Brooklyn Football Coach Resigns After Using 'Nazi' Playcall Against Beachwood

Officials also said Brooklyn players used racial slurs during the game

click to enlarge Brooklyn Football Coach Resigns After Using 'Nazi' Playcall Against Beachwood
Brooklyn School System

Last weekend, at Brooklyn Memorial Stadium, the action on the field between the Beachwood Bisons and Brooklyn Hurricanes took a backseat to racial slurs used on the gridiron during the game.

In a long email published in the Cleveland Jewish News on Sunday, Beachwood Athletic Director Ryan Peters recounted their game against the Hurricanes on September 22nd as one fraught with racial slurs and offensive language, including a defensive playcall from the Hurricanes, yelled by the head coach and players, that was simply called: Nazi.

By halftime on Saturday, Peters and Head Coach Scott Fischer were able to confirm with Brooklyn coaches and game officials the play nickname was true. Brooklyn coaches said they wouldn't use the "Nazi" playcall in the second half, but questions remain about how the team believed it was okay to use in the first place and allegations that Brooklyn players used slurs during the second half.

"Offensive language from the Brooklyn coaches and players is unacceptable, and will not be tolerated," Peters wrote. Commending the actions of the players and coaches that behaved appropriately, Peters added, "They are true warriors than play the game of football with class, dignity and a lot of heart."

A day later, after the CJN story was published, Beachwood Mayor Justin Berns and its city council condemned Brooklyn's "racist and antisemitic remarks" in a brief statement to the press.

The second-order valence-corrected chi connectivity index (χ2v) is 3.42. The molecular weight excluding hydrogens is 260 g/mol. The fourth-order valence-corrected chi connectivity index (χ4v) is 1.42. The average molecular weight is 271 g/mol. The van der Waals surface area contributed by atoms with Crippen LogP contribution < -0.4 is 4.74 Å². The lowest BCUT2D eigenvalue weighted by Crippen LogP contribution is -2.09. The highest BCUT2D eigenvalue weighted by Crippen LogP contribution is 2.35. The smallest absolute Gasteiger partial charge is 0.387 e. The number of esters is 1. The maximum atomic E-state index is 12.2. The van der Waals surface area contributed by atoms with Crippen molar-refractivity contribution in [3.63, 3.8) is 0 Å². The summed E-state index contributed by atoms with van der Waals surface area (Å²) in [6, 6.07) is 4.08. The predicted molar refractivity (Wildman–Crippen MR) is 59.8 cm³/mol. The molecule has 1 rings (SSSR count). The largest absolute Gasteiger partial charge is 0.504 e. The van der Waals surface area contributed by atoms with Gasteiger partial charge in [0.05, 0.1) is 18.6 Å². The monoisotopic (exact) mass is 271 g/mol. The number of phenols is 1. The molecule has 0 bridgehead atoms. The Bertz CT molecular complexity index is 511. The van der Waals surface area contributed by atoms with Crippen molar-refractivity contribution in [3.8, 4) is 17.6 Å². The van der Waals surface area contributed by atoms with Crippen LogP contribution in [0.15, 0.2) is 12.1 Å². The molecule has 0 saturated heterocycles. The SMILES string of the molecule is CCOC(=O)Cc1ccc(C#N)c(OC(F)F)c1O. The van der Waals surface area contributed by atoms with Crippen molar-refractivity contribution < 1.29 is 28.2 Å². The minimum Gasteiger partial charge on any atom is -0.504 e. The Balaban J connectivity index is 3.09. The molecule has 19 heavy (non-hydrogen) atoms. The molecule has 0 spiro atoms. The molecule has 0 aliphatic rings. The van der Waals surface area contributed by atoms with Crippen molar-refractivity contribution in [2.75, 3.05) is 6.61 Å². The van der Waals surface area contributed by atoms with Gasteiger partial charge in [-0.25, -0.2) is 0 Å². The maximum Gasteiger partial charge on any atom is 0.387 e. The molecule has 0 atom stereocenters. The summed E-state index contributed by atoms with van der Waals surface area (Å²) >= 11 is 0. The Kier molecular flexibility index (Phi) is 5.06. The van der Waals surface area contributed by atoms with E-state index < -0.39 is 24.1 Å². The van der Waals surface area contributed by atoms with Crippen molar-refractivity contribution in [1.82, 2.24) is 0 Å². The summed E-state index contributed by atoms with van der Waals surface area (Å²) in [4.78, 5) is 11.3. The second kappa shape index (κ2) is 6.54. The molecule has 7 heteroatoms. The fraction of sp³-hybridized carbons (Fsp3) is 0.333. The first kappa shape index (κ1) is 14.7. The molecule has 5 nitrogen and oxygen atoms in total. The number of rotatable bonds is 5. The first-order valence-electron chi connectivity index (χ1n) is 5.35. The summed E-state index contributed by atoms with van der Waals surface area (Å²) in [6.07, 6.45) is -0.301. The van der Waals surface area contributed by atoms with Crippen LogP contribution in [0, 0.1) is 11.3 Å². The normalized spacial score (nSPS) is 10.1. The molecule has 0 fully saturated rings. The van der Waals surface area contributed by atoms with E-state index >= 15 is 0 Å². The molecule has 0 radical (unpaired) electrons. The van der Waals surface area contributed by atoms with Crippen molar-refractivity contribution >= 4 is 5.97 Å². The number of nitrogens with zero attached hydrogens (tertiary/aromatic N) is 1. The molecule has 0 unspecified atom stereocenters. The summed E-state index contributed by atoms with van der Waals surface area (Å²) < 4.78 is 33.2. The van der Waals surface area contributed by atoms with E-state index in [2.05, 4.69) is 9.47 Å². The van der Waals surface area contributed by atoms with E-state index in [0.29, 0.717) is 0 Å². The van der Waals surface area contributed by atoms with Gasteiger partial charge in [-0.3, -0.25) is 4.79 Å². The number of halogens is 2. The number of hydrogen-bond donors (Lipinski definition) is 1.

"There is no place for this sort of behavior," the email reads, "and we invite Brooklyn's city leaders to join us in condemning it."

Calls to Brooklyn head coach Tim McFarland and athletic director Michael Becker seeking comment were unreturned on Monday, but Brooklyn Superintendent Theodore Caleris announced that McFarland had resigned as head coach Monday afternoon, reported.

Jim Verba, the former athletic director, declined to discuss the origins of the "Nazi" play when reached by Scene.

"Nope, I'm staying out of that one," he said. "No comment."

In their emails, Peters and others suggested possible reprimanding from the Chagrin Valley Conference, which oversees intramural football matches, for Brooklyn officials. On Monday, a page on Brooklyn High's website linking to McFarland was left with a 404 error.

Beachwood's population is about 90 percent Jewish. (The city itself has the second highest concentration of Jewish people per-capita outside of Israel.)

"This is not the first time Beachwood student-athletes have been subjected to antisemitic and racist speech," Beachwood Superintendent Robert Hardis said in an email to parents. "We always hope it will be the last."

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About The Author

Mark Oprea

Mark Oprea is a staff writer at Scene. For the past seven years, he's covered Cleveland as a freelance journalist, and has contributed to TIME, NPR, the Pacific Standard and the Cleveland Magazine. He's the winner of two Press Club awards.
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